Medical staff at University Medical Center were presented with a rather difficult case earlier in October when a man was brought to the facility with a severed hand. This was reportedly a work injury that the patient suffered while working at the APM container terminal at Port Elizabeth in New Jersey. This individual's current condition is unknown.
Construction workers in New Jersey and elsewhere have difficult and often dangerous jobs. Various injuries are experienced by individuals who work in this field, some of which have fatal consequences. When one suffers a work injury it is not uncommon to wonder if he or she may have legal recourse beyond filing a workers' compensation claim. To determine this, the circumstances surrounding the incident will have to be thoroughly investigated.
For a significant number of New Jersey residents, going to work most days of the week means having to perform repetitive tasks and movements on a frequent basis. Over time, certain movements -- when consistently repeated -- can lead to a work injury if proper precautions are not taken. However, even with taking preventative measures some motions can simply put too much stress on the body. What few employees may realize is that on-the-job injuries tied to repetitive motions may qualify for workers' compensation benefits.
Many employees in New Jersey might not consider hearing loss a potential risk of their jobs, so they may be shocked to learn that 24 percent of hearing-loss cases among workers is the result of their occupations. Affecting more than 11 percent of the working population, hearing loss is in the top three of chronic health problems in older adults behind hypertension and arthritis.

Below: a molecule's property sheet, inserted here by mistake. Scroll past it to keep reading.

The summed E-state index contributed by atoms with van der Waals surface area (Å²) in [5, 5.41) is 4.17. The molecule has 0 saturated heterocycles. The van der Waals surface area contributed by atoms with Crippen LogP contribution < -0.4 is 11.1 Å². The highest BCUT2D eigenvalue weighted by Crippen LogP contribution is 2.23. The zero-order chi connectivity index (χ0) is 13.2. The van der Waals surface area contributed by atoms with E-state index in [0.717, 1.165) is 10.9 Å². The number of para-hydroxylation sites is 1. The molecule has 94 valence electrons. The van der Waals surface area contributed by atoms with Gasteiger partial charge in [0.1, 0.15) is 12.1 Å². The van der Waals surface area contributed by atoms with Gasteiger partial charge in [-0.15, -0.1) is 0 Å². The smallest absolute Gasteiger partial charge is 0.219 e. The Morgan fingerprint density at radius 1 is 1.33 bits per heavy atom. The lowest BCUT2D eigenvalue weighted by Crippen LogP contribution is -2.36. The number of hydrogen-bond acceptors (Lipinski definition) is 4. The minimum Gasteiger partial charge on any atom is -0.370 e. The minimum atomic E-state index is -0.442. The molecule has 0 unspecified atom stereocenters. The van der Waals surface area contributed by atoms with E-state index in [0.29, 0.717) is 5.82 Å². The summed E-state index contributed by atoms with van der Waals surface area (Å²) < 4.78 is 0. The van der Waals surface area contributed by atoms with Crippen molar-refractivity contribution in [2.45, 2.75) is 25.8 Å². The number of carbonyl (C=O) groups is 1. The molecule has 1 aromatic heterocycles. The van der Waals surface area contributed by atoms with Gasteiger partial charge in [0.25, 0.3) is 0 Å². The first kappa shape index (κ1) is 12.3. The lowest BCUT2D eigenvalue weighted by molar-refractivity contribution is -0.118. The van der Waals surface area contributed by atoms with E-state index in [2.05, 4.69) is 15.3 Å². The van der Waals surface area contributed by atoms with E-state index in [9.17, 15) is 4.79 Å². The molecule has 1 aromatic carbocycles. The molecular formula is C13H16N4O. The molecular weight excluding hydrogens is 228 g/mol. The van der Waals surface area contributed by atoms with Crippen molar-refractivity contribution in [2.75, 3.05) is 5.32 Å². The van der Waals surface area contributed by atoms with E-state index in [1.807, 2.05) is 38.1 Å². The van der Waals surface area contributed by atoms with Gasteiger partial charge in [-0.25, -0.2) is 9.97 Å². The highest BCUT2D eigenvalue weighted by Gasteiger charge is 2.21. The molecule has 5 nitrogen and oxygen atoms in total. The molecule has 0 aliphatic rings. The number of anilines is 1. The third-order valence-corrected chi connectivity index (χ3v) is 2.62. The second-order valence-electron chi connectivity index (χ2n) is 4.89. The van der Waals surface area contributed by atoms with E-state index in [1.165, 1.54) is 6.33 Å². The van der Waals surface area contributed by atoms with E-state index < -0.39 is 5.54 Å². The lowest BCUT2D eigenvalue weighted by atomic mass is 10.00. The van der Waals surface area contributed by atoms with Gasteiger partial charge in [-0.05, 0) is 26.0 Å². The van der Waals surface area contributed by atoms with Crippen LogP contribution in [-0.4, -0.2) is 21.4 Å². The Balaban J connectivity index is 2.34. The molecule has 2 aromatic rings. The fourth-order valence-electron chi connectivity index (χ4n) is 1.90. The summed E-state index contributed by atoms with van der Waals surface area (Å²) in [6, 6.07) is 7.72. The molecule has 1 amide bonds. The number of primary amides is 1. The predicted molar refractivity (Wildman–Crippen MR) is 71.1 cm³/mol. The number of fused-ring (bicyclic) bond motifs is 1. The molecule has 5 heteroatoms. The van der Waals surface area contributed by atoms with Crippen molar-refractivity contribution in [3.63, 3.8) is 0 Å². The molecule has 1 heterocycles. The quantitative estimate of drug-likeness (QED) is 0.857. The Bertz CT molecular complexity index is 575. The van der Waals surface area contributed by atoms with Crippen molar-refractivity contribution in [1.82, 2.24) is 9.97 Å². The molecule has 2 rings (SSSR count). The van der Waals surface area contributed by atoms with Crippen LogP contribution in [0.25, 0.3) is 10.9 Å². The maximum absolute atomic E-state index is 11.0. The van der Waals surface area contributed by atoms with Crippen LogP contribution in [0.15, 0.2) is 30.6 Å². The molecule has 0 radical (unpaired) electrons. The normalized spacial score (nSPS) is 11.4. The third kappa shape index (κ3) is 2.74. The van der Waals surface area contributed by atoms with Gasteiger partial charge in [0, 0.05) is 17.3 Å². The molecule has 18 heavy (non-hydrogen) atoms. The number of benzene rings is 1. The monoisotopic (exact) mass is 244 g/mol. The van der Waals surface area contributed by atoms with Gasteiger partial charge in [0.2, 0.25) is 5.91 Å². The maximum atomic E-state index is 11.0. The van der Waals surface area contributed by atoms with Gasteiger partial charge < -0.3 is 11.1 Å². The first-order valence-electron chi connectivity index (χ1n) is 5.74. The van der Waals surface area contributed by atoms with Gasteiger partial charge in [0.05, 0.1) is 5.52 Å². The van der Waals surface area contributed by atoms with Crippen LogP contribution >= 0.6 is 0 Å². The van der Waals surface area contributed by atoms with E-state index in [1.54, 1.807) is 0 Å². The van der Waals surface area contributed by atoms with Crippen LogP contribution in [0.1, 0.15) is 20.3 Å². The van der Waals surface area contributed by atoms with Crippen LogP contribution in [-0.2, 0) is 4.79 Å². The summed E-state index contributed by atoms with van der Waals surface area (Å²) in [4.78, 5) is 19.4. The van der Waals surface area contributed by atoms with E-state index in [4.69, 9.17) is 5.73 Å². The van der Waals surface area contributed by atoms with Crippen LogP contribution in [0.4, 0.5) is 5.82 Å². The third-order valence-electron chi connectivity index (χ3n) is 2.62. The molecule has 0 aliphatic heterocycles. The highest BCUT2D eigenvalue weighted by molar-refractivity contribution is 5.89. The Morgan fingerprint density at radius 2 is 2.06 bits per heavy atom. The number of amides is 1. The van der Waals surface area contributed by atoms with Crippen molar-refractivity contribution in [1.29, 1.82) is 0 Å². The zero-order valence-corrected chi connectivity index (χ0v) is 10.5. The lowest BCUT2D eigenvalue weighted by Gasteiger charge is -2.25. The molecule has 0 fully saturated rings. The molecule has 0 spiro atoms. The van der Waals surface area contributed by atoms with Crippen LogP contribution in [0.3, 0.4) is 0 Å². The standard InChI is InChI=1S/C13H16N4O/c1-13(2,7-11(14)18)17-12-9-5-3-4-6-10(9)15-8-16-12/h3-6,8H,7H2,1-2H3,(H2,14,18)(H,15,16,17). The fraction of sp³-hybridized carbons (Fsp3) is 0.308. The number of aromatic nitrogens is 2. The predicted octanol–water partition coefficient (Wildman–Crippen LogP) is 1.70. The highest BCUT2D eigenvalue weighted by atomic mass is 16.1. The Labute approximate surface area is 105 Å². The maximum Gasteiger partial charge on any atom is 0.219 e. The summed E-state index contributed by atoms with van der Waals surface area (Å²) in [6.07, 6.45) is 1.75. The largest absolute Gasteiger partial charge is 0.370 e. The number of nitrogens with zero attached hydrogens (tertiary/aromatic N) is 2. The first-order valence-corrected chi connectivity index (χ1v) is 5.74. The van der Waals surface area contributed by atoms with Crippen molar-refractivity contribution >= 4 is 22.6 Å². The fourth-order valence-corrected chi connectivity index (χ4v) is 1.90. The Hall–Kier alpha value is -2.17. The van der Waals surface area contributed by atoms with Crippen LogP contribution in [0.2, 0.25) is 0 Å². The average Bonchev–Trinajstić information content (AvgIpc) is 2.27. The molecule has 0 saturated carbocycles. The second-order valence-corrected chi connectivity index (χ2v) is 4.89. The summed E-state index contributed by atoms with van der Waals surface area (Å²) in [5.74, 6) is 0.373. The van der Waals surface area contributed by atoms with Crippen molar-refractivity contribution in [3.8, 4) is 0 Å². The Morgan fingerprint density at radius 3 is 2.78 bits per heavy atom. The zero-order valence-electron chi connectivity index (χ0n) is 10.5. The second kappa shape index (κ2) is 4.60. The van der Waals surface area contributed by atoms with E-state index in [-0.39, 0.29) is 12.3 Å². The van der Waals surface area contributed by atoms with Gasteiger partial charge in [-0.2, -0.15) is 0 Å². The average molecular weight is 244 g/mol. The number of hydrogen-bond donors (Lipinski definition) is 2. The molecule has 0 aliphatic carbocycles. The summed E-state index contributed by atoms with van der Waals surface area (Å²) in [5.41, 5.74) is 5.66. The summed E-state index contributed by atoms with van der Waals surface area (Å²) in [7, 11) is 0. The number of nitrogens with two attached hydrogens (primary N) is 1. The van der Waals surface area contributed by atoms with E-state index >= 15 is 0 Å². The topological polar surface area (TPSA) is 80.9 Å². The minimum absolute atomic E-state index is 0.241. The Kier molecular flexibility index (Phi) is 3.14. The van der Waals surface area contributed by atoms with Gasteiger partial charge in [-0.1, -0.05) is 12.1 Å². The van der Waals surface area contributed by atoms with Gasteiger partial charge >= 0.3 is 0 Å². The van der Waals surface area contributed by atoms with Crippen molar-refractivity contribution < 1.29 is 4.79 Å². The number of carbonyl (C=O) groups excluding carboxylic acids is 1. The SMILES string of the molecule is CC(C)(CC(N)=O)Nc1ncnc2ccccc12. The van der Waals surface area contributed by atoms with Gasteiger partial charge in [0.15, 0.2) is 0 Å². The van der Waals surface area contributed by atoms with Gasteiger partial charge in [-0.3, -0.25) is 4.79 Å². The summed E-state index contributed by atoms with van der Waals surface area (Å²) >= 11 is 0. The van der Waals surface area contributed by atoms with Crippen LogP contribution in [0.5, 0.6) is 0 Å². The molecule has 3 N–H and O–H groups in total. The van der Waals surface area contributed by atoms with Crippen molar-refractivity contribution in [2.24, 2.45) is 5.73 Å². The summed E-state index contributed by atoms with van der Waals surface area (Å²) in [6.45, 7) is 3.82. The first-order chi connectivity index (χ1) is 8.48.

A gas explosion that leveled a house in Ocean County, New Jersey injured seven gas workers, six firefighters and two EMTs. Police car video revealed the explosion that completely destroyed a home in the Cedar Run neighborhood and sent debris high into the air.
New Jersey workers may be interested in some data about the prevalence of fatalities where roadside workers are concerned. Though the number killed every year appears to be dropping, the risk of work injury or death remains great.
A South Brunswick warehouse owner is now facing criminal charges in connection with an alleged electrocution of an employee after being criminally charged in the matter on Oct. 6, authorities state. According to police, the owner, a 38-year-old resident of Canada, had claimed there was no electricity running to a machine by which the employee was found unconscious. The owner claimed the employee had simply suffered a heart attack.
Most employees in New Jersey have workers' compensation coverage from their employers, and this form of insurance offers benefits to a worker who suffers from job-related illnesses or injuries. The type of benefits that a worker receives is based on an injury or illness, and an employee may be given medical benefits, permanent partial disability benefits and temporary or permanent total disability benefits. An employee's family may also receive death benefits if a work-related fatality occurs.
While pulling a tire fragment from a roadway, a New Jersey turnpike maintenance worker was struck and killed by a small truck on the morning of July 10. The victim had parked his work vehicle on the shoulder and switched on the flashing amber lights designed to caution drivers on the presence of workers on foot.
A 50-year-old New Jersey construction worker was killed in an accident involving an excavating crane on June 5. The man was working on a bird sanctuary project in Newark Bay. A coworker who witnessed the accident said that the crane began to lean forward before it fell top-first into the water. The coworker ran to help the man get out of the crane, but the vehicle sank in seconds. The man operating the crane at the time was, according to his coworker, possibly the best crane operator on the job.